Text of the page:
Saturday, June 26, 2010

 

From the Vault: Ready to Wear


Whenever a favorite artist stumbles, it's tempting to rationalize why the latest project is a misfire in order to cast the work in the best light possible. Unfortunately, that's difficult to do when one of the all-time great filmmakers Robert Altman produces a film as forgettable as Ready to Wear.

Formerly titled Pret-a-Porter (which is the French translation of the title), Ready to Wear is an aimless farce set amid the world of Paris fashion shows.

Though commercial viewers are being misled to think Ready to Wear is a murder mystery, it is actually neither.

There are many amusing moments in the film, co-written by Altman and Barbara Shulgasser, but what's most surprising is its occasionally leaden pace and its generic nature. Except for one brilliant scene near the end, Ready to Wear offers little in the way of characters or point-of-view. The crowning set piece is a good one, but nothing before it supports its statement.

Some of the many performers in the ensemble do provide nice moments, especially Stephen Rea as a star photographer and Linda Hunt, Sally Kellerman and Tracey Ullman as three magazine editors competing for his services.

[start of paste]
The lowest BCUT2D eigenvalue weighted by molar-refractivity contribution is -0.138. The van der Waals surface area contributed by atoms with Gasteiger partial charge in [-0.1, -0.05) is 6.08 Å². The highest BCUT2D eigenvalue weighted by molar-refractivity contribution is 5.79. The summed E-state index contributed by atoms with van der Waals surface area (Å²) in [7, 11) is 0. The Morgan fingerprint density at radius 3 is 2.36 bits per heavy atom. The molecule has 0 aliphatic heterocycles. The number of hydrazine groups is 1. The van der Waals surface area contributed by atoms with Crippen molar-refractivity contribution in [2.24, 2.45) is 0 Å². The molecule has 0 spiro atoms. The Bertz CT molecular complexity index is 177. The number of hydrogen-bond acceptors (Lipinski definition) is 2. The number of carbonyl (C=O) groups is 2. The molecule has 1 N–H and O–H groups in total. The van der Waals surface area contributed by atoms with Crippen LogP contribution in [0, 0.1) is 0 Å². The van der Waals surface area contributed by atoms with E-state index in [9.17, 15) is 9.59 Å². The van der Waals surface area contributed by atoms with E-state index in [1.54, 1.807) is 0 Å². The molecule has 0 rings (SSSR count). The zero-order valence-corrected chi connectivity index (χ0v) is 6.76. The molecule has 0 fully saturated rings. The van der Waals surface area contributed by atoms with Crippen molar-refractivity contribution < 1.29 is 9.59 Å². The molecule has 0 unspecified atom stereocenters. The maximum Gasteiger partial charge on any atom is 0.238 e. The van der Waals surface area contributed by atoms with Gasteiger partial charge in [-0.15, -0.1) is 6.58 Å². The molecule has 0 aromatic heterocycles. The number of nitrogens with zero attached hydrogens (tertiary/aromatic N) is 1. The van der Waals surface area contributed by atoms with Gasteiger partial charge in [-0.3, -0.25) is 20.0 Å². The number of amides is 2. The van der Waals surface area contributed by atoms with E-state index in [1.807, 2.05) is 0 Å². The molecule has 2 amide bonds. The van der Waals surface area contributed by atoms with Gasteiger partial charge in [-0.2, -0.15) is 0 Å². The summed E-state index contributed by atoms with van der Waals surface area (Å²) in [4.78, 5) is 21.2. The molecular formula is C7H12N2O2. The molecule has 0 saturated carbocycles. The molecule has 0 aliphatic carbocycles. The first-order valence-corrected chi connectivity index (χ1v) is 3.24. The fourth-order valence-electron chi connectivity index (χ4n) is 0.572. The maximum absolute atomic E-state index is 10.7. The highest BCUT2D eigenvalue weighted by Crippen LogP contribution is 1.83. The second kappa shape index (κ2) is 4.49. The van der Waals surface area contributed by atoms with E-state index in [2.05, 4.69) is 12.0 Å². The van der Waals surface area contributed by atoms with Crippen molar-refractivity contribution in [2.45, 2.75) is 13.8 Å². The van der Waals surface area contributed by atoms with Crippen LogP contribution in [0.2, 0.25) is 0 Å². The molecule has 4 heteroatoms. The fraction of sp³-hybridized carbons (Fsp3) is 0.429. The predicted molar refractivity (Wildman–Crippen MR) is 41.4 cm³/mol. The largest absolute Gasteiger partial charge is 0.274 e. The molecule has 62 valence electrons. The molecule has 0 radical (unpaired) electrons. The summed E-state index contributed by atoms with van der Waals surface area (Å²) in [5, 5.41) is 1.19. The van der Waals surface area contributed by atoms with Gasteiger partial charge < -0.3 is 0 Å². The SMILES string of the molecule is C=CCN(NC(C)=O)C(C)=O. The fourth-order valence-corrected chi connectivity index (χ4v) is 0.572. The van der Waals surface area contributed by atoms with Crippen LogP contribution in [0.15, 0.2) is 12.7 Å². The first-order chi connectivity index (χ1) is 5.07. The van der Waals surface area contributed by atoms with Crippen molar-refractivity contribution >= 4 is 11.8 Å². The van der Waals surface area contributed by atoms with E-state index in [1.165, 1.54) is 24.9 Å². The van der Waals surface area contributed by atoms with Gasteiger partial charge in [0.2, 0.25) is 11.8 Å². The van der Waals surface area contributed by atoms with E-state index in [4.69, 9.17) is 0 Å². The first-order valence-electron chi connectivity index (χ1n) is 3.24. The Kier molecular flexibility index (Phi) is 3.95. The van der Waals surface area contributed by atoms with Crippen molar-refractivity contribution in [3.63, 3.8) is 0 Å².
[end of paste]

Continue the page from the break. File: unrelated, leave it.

Marcello Mastroianni also manages some cute bits and his daughter, Chiara Mastroianni, shows real promise and presence with her role as assistant to a vacuous TV reporter (Kim Basinger).

The rest of the cast is set adrift in ill-defined caricatures and underdeveloped purposes, aside from Julia Roberts and Tim Robbins whose characters seem as if they are in a completely different movie, a potentially more interesting one.

With the recurring theme of people stepping in dog droppings and Basinger's final commentary, you might suspect that Altman has purposely set out to make an unsuccessful film, almost as a response to two years of comeback stories following his back-to-back home runs, The Player and Short Cuts.

Perhaps with its focus on the media, Ready to Wear is really a test for critics and entertainment journalists, to see if they'd follow Altman off any bridge. Unfortunately, this time it's better to stay on safe ground.


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